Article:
Weather 08 April 2016
A complex synoptic map at the beginning of the week only got more complex to the end. The reciprocal oscillation between South Atlantic cold and tropical heat painted a vivid canvass with daily temperature moves of more than 25oC and an active convergence line where the opposing systems met.
On Monday, the South Atlantic high pressure cell had just made landfall on the western coast and the southern Indian high was in its expected position some distance south-east of Madagascar. But between these two highs, a strong vortex started developing. As the week progressed, the South Atlantic high surprised with the speed it crossed just south of Cape Agulhas and how quickly it moved up the Mozambican Channel. Equally surprising was the intensity of the vortex. With a core reading only 996 mB, it came close to storm intensity.
The west to east migration of the high across southern Africa lead to high pressure control over the eastern half of the subcontinent. Unseasonally cold conditions in South Africa were the result of this control. Over Namibia it split the country again into a western half and an eastern half. In the wake of the migrating high, a low pressure system developed in southern Angola which moved southward along the coastline covering both the northern and the southern Namib. While the high over South Africa and the Mozambican Channel measured an impressive 1032 mB, the coldest so far this autumn, the low along Namibia’s coast, went down to 1008 mB.
The large pressure differential caused a pronounced airflow from east to west, modified by the rotation of the high. The result was a week with considerably warmer night temperatures compared to a week ago, and a very well demarcated airflow from north-east to south-west on the surface level. This influx of warmer, moister air occurred every day this week, leading to very unstable conditions over the north-eastern quadrant, visible cloud formation, and some spectacular falls from Kavango West all the way down to the Orange River.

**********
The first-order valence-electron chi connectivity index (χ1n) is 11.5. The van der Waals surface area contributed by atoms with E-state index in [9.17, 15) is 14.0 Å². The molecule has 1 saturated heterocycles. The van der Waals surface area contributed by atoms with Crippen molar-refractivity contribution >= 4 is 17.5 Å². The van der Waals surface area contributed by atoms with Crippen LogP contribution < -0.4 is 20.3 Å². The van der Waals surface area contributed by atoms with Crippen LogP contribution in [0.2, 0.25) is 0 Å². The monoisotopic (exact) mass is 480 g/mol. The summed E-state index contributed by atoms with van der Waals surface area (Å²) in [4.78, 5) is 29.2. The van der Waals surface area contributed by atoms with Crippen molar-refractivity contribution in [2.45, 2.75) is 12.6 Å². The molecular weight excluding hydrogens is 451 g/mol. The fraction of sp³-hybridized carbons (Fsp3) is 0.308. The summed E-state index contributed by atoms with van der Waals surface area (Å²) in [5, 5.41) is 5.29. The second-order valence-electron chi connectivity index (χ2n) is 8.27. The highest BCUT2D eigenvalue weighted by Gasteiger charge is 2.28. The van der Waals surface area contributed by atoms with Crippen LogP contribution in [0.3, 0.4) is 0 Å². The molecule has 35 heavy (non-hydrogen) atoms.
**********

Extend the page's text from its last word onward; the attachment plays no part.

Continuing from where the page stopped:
The airflow gradually backed from north-east to north, and later to north-west over the Kunene and Erongo regions. It also caused classic diabatic compression over the coastal plain with high day temperatures over both northern and southern Namib where it was accompanied by windy, dusty conditions.
Towards the end of the week, the high over the eastern half of the sub-continent has moderated somewhat to about 1020 mB while the low pressure system over the western half of Namibia has subsided to around 1012 mB. The smaller pressure differentials leads to quieter days, but during the night fairly strong windy conditions can be expected to continue over the escarpment and the coastal plain.
An anomalous feature is found in the upper air. While the airflow on the surface is mostly from the north-east, the upper level airflow is markedly west to east. This is an indication of some high pressure control lingering in the upper levels. While the warmer surface air is good for rainfall expectations, the high control in the upper air suppresses convection which in turn, limits rainfall.
By Saturday, the Namibian weather is still split into a western and eastern half. The high low split remains a synoptic feature during the weekend. However, the north to south airflow over Namibia continues to advect moisture from Angola, so there remains a small chance for very light falls over the interior.
The synoptic feature to watch is the next South Atlantic high pressure cell. During the weekend it is still very far out over the Atlantic but ahead of it another vortex is expected to develop. This vortex will enhance the north to south airflow over Namibia, but the forecasts are unanimous that rainfall expectations for next week are rather dim. It is only by next weekend that the combination of moisture from the north, and the rotational push from the south, could create conditions for a surprising late season intrusion of moisture.
With the Indian Ocean still some 1.5oC above normal, and a marked zonal flow over Mozambique, Zambia and Angola, there is still a reasonable chance for moisture to enter Namibian airspace.